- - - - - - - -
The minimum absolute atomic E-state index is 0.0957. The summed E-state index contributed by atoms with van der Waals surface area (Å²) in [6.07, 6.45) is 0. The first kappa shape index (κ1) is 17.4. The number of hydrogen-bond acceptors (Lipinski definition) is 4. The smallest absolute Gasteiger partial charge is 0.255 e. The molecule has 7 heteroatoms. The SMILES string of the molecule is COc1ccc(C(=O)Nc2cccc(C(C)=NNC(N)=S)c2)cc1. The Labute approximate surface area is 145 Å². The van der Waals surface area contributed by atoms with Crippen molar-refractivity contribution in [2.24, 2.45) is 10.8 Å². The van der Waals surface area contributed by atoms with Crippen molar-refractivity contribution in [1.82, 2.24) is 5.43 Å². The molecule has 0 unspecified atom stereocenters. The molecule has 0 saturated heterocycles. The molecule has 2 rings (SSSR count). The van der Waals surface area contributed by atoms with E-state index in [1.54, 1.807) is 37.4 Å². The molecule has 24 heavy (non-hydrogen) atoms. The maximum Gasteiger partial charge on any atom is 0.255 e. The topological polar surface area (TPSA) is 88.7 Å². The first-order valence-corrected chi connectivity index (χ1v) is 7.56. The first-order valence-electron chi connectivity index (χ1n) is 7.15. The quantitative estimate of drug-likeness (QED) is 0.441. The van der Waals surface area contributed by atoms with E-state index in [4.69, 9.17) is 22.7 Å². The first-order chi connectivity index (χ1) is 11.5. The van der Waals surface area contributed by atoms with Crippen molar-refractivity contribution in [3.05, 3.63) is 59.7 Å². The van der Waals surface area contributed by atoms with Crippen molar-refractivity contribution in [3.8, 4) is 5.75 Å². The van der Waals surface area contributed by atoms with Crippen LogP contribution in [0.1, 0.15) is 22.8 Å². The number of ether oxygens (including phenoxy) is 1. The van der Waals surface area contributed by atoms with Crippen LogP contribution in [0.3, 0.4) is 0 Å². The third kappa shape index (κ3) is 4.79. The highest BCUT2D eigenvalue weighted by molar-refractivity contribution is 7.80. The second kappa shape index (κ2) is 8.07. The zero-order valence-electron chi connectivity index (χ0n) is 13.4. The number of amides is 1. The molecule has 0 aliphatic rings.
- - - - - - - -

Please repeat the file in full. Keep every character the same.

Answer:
The minimum absolute atomic E-state index is 0.0957. The summed E-state index contributed by atoms with van der Waals surface area (Å²) in [6.07, 6.45) is 0. The first kappa shape index (κ1) is 17.4. The number of hydrogen-bond acceptors (Lipinski definition) is 4. The smallest absolute Gasteiger partial charge is 0.255 e. The molecule has 7 heteroatoms. The SMILES string of the molecule is COc1ccc(C(=O)Nc2cccc(C(C)=NNC(N)=S)c2)cc1. The Labute approximate surface area is 145 Å². The van der Waals surface area contributed by atoms with Crippen molar-refractivity contribution in [2.24, 2.45) is 10.8 Å². The van der Waals surface area contributed by atoms with Crippen molar-refractivity contribution in [1.82, 2.24) is 5.43 Å². The molecule has 0 unspecified atom stereocenters. The molecule has 0 saturated heterocycles. The molecule has 2 rings (SSSR count). The van der Waals surface area contributed by atoms with E-state index in [1.54, 1.807) is 37.4 Å². The molecule has 24 heavy (non-hydrogen) atoms. The maximum Gasteiger partial charge on any atom is 0.255 e. The topological polar surface area (TPSA) is 88.7 Å². The first-order valence-corrected chi connectivity index (χ1v) is 7.56. The first-order valence-electron chi connectivity index (χ1n) is 7.15. The quantitative estimate of drug-likeness (QED) is 0.441. The van der Waals surface area contributed by atoms with E-state index in [4.69, 9.17) is 22.7 Å². The first-order chi connectivity index (χ1) is 11.5. The van der Waals surface area contributed by atoms with Crippen molar-refractivity contribution in [3.05, 3.63) is 59.7 Å². The van der Waals surface area contributed by atoms with Crippen molar-refractivity contribution in [3.8, 4) is 5.75 Å². The van der Waals surface area contributed by atoms with Crippen LogP contribution in [0.1, 0.15) is 22.8 Å². The number of ether oxygens (including phenoxy) is 1. The van der Waals surface area contributed by atoms with Crippen LogP contribution in [0.3, 0.4) is 0 Å². The third kappa shape index (κ3) is 4.79. The highest BCUT2D eigenvalue weighted by molar-refractivity contribution is 7.80. The second kappa shape index (κ2) is 8.07. The zero-order valence-electron chi connectivity index (χ0n) is 13.4. The number of amides is 1. The molecule has 0 aliphatic rings.